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Decade of Fear: Reporting from Terrorism’s Grey Zone

by Michelle Shephard

Michelle Shephard’s narrative about the decade she has dedicated to reporting on terrorism begins with Hunter S. Thompson’s famous line, “When the going gets weird, the weird turn pro.” It’s a good choice, especially as it was the late Gonzo journalist who famously predicted the War on Terror, writing on Sept. 12, 2001, “The towers are gone now, reduced to bloody rubble, along with all hopes for Peace in Our Time.”

But instead of rushing headlong into the fray (like Thompson might have in his younger days) by accepting predictable assignments in Iraq or Afghanistan, Shephard took an approach more akin to that of the late Ryszard Kapuscinski and followed the road less travelled. She set about exploring the intricacies of geopolitics and global terrorism by seeking out stories in places like Somalia, Pakistan, Yemen, Guantanamo Bay, and Toronto. The stories she uncovers are above all about the people, and especially the victims, out of whose lives the tapestry of this bleak decade has been woven. Throughout, Shephard’s background as a crime reporter shines through in her eye for the everyday, human, and often heartbreaking narratives behind the big picture.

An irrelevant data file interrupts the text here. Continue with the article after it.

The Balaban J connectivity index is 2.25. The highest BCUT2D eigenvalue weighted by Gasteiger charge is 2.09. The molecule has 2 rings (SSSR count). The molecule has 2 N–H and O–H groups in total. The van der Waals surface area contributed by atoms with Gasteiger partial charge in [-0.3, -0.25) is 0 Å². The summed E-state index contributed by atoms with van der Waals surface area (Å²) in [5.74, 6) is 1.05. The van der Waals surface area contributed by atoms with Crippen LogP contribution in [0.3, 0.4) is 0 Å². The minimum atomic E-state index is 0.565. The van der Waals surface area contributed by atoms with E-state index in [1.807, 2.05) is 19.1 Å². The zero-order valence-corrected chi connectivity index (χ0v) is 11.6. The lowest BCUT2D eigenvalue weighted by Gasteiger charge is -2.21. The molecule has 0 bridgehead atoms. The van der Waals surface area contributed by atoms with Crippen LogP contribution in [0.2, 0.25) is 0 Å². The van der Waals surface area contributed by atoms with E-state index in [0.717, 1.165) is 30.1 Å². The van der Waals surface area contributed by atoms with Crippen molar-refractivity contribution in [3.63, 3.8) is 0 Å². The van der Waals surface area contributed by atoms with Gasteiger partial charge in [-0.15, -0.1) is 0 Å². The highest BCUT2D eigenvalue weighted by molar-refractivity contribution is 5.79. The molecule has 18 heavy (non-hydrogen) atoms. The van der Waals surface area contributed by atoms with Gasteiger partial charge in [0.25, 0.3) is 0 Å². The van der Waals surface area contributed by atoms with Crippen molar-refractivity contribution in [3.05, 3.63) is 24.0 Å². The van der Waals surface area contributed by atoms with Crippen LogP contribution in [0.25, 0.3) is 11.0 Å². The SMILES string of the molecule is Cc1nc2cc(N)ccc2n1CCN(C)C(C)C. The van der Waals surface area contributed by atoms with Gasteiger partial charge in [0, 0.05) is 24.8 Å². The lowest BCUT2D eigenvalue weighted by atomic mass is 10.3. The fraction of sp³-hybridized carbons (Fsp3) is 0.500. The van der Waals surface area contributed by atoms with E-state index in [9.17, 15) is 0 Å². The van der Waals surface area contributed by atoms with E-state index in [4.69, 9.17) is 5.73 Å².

But while it might at first glance seem like easily digestible reportage, Decade of Fear bears reading slowly. The book contains a wealth of clearly explained information about the War on Terror and a blunt critique of the way it has been waged. Even as she elucidates the last decade, Shephard shows how confused and complicated the post-9/11 world really is. Shephard is at her most insightful when she argues that the crusade against terrorism has in many ways made the world a more dangerous and uncertain place.

However, she undermines her own argument by almost entirely writing Iraq and Afghanistan out of her narrative. This choice is understandable but damaging, for while Shephard is trying to tell a global story from the periphery, the omission of the War on Terror’s nexus points makes her stories feel peripheral. A good grasp of world politics or a dose of leniency on the part of the reader will help smooth this jarring gap in an otherwise engrossing book.